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Culture Re-View: The activist who invented Mother's Day

Mother's Day flowers
Mother's Day flowers Copyright Canva
Copyright Canva
By Jonny Walfisz
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10 May 1908: This one goes out to all the Mums.


Mums. Everyone’s got one. Yours might be the most important person in the world to you. Or they might not. Either way, having a mum is a pretty universal truth, which is why mothers have been celebrated in some way or other throughout history.

One of the earliest celebrations of a mother figure is likely Ninhursag, the ancient Sumerian mother goddess. Following Ninhursag, the Greeks had Rhea, the Romans had Cybele, the Jewish King Solomon wrote the poem Eishet Chayil (A Woman of Valour) to his mother, and Christians have Mothering Sunday.

Today, the biggest annual celebration of mothers is Mother’s Day. But where did Mother’s Day come from? The story lies in a mother-daughter pair of activists living between the 19th and 20th century.

In 1858, the Virginia-born Ann Jarvis started Mothers' Day Work Clubs across multiple towns in the US. The clubs were meant to improve the health of mothers and reduce infant mortality, a cause that was close to Ann’s heart, having lost at least seven children before they reached adulthood.

When the Civil War broke out in 1861, the US was divided. One of the few ways the North-South divide was traversed was through Ann’s Mothers’ Day Work Clubs. The various clubs across the country declared neutrality and treated mothers whether they were Confederate or Union.

During the Civil War, there were multiple smaller attempts at celebrating local Mother’s Days. None of these stuck, but the influence of Ann Jarvis wouldn’t be limited to just saving mums throughout the war.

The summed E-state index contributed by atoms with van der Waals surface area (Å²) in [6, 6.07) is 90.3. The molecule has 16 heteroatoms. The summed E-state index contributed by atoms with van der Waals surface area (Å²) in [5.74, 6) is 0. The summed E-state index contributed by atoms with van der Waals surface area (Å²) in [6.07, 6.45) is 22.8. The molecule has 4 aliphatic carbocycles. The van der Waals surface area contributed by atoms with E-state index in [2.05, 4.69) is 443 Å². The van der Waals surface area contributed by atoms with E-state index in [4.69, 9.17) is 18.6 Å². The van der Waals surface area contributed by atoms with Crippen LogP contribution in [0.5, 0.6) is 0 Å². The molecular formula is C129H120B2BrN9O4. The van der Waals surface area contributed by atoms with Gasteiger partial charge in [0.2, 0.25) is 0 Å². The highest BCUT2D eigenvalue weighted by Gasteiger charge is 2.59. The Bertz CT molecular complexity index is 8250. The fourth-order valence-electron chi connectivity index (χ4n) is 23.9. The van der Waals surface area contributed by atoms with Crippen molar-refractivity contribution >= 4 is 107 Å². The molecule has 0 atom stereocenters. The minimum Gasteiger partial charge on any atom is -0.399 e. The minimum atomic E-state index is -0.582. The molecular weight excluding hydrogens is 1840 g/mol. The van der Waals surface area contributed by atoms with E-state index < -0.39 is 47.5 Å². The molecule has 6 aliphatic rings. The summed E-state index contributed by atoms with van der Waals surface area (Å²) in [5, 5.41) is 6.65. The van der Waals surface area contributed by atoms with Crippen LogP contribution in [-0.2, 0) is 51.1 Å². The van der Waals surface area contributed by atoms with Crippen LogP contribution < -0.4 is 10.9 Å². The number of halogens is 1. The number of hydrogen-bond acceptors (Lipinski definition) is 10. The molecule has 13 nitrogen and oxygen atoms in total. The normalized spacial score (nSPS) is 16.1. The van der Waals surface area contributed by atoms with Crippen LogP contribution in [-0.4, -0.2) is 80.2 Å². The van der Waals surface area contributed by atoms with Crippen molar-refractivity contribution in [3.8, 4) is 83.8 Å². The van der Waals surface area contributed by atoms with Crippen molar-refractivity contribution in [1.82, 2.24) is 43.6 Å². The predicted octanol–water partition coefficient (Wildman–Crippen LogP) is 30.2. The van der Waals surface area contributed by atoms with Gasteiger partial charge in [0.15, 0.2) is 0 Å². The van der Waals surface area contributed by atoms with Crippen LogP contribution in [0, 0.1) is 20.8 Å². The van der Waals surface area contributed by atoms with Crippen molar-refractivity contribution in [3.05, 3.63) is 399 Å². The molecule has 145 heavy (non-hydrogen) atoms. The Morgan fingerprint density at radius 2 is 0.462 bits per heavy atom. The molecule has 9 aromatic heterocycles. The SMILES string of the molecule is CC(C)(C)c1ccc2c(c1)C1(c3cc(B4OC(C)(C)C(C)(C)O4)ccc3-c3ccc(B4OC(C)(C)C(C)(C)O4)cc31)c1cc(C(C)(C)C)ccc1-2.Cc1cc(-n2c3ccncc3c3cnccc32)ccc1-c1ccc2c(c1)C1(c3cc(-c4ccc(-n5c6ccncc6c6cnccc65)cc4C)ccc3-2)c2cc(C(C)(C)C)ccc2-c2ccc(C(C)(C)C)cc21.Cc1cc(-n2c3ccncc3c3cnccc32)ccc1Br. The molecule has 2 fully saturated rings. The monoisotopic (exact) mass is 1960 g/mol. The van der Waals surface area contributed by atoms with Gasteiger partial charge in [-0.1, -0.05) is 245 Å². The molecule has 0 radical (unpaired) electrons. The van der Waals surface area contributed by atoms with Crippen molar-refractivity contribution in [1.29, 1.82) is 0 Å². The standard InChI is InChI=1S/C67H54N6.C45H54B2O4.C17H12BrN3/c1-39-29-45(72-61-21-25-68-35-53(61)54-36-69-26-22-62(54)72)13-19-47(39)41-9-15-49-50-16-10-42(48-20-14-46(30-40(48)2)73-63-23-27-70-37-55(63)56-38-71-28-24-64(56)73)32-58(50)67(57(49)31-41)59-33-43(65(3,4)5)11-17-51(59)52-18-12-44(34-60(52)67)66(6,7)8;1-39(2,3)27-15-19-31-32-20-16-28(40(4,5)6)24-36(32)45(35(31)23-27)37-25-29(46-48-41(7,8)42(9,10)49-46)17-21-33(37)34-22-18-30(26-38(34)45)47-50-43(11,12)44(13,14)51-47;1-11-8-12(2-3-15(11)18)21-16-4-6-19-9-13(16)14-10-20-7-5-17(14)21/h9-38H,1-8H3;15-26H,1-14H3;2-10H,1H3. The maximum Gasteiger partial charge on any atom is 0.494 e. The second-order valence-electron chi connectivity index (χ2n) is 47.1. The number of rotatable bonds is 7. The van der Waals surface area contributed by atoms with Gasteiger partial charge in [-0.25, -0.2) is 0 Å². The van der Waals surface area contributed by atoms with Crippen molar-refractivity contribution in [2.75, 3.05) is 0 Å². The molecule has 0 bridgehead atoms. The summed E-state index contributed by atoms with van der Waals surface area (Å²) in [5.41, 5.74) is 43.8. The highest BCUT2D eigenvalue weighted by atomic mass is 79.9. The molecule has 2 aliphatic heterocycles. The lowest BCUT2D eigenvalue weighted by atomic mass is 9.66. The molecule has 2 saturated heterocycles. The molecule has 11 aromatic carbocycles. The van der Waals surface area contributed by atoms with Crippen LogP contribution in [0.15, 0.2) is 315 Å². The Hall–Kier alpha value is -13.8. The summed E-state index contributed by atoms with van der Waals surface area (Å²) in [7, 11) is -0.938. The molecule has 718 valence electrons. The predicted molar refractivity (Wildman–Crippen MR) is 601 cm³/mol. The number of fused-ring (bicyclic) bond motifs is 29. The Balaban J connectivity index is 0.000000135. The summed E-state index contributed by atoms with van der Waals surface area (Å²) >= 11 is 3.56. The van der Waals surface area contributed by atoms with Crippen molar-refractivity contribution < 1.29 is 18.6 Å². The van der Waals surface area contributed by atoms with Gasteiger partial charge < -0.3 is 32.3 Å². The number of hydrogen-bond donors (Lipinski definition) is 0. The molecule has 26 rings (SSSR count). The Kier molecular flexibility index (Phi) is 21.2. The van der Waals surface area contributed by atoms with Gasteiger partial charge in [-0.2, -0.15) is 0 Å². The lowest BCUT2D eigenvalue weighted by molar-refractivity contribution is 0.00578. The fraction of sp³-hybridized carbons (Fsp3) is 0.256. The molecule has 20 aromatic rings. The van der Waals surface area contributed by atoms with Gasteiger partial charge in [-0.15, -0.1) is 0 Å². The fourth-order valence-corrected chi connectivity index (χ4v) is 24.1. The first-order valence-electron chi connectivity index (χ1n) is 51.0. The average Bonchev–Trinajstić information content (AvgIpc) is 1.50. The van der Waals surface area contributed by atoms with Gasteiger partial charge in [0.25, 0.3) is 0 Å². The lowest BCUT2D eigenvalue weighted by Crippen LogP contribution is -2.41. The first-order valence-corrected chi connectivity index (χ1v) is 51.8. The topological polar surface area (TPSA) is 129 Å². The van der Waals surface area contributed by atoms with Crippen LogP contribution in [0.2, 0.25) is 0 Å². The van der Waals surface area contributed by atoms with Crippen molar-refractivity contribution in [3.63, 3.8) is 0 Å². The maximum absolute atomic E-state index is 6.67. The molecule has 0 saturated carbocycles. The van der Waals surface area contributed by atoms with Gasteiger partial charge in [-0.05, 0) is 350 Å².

Ann died in 1905, leaving two sons and two daughters. One of those daughters, Anna Jarvis, wanted to honour her mother’s life and the work she’d done to help mothers across the country.

Wikimedia Commons
Ann Jarvis (L) and Anna Jarvis (R)Wikimedia Commons

After a small service in 1907 in the Grafton Church that Ann had taught at, Anna convinced John Wanamaker, the owner of a Philadelphia department store to help organise a bigger celebration.

That celebration took place on this day the year later in 1908. First there was a memorial service in the same church as the previous year, followed by a bigger celebration in the Wanamaker's store. Thousands attended.

A year later, the celebration was repeated in New York and even more people attended.

Mother’s Day was a success. Next on Anna’s priority list – she wanted the day enshrined as an official holiday. She campaigned and achieved it first in West Virginia in 1910 when the state declared it an official day.

Other states followed and on 8 May 1914, Congress passed a law designating the second Sunday in May as Mother's Day.

It didn’t take long for businesses to start trying to make the most out of Mother’s Day. When card companies and florists jumped on the holiday as an opportunity to make money, Anna decried them claiming the day was meant to be about expressing love through gestures like handwritten letters. She threatened to sue countless groups who tried to exploit the day for profit and spent the rest of her life protesting the corporatisation of the day.

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